Alex Halberstadt's picture

I share your frustration. It can be a lot of devices to keep track of. But the good news is that you can start with a simple system and grow it along with your curiosity and budget.

Brown Sound's picture

I have watched this fun branch of the audio hobby (and this site for that matter) become filled with mega-buck specialty PCs (streamers). These expensive boxes may sound fantastic and are easier to setup/install but they kill the fun. Some of us like the idea of tinkering with "NASs, renderers, network players, DACs, little interface devices". I just finished getting a rebuilt Linux Mint laptop setup with WINE and foobar2000 to work across my network to a server and output properly to an Audioquest DragonFly 1.0. It was a friggin' blast!
Sadly, this branch of the hobby, while it still has plenty of budget items, has become awash with these easy to use PCs. Computer audio is supposed to be a bit mysterious and a little challenging to configure, in my opinion. Unfortunately, it and this site have slowly (notice I said slowly Michael, because I have been here since it started) changed into something for folks with a lot of disposable income and no desire to be challenged. I have been a subscriber to Stereophile for almost thirty years and to both High Fidelity and Stereo Review for the ten before that, so I love reading about gear, both budget and expensive. But a lot of it is what I call 'audio porn', because on my technician salary, it ain't happenin'. It seems like more and more of the computer audio products are sliding into that 'audio porn' area and that, Michael, was not the Audiostream blog I signed up for all those years ago.
[Sorry to ramble on, but I just find it disheartening to have the one part of the audio hobby, that I really enjoyed to be brushed aside for some rich guys with no technical skills. Just my opinion, of course.]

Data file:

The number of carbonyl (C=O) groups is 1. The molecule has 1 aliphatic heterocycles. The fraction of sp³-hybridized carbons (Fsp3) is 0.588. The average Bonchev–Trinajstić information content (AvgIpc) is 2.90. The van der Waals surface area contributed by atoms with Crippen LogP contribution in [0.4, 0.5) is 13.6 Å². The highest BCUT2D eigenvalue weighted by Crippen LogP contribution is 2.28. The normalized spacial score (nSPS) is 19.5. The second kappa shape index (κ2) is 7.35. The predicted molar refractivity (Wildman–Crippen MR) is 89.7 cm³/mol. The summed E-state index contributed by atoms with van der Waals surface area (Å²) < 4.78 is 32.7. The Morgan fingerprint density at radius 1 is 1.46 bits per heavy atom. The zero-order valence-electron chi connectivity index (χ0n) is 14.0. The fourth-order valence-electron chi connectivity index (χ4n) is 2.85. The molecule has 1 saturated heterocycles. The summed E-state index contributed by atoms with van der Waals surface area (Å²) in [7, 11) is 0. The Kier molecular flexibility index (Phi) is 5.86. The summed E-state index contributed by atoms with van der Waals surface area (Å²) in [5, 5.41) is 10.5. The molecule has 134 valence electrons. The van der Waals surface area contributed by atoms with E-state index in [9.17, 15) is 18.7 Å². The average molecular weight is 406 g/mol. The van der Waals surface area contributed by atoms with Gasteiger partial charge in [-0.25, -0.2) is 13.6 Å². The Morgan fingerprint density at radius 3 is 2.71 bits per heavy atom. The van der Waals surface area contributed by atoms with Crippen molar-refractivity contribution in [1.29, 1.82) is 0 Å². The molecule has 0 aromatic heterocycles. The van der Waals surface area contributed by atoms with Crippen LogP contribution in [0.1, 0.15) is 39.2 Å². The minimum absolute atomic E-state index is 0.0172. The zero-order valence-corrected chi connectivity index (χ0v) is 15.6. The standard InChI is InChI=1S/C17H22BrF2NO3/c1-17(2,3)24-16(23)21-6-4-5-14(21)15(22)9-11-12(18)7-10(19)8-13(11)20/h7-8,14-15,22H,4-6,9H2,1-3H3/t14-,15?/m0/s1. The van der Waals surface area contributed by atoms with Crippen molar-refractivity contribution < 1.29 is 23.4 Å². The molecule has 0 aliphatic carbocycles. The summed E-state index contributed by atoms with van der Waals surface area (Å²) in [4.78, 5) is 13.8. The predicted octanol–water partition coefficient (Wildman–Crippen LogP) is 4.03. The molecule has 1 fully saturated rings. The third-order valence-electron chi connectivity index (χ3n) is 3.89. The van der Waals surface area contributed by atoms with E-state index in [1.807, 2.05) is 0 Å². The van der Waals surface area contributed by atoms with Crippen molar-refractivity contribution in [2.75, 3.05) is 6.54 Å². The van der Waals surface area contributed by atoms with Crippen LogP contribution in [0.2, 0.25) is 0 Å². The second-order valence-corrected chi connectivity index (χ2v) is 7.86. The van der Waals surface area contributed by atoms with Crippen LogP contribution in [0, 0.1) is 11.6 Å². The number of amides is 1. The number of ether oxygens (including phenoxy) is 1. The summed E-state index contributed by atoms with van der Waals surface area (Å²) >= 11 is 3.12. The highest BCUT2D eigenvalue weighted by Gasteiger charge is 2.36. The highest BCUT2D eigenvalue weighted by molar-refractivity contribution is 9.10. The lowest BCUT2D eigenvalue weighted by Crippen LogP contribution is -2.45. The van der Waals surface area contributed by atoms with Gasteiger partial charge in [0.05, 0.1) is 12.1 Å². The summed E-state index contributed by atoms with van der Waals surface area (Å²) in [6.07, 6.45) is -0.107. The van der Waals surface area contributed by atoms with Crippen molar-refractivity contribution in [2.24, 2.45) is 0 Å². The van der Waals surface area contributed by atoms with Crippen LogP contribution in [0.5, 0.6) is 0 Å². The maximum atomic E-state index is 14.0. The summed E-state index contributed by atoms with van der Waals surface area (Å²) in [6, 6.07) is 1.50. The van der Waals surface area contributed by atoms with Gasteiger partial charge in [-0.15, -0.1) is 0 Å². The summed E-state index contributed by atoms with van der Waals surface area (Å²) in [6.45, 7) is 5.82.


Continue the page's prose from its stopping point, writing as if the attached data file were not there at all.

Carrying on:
Brown Sound's picture

The new PS Audio Stellar Gain Cell DAC, the guys at Innerfidelity just reviewed seems very sweet. I would love to hear Audiostream's angle.

Brown Sound's picture

Great review, Alex! How do you think the Regens compare to a AQ Jitterbug?

Brown Sound's picture

I just saw that Steve compared them two years ago, but I would still like your opinion. Thanks.

Alex Halberstadt's picture

I like the Jitterbug, but the ISO REGEN does a lot more in my system. It's also more versatile, since there are some application where the Jitterbug is too much of a good thing. Then again, given its price, the Jitterbug is insane value.

AllanMarcus's picture

You reviews of all these de-crapifiers is great. Thanks.

Can you please review the Schiit Eitr? Form what I've been reading, this is the device to get for USB from the computer audio.

tacitus's picture

Will this device help with other music servers other than a pc? E.g. I have an Aurender X100L which I am feeding into the new Chord QuTest dac. Do you think that putting the Regen in between would provide any sound quality benefits or is it just a case of adding another item into the chain which might actually worsen things? I am really curious how these pc add-ons combined with Roon, etc compare in both sound quality and useability (Aurender is just so convenient to use) to a music server like the Aurender. Is it worth the journey and cost?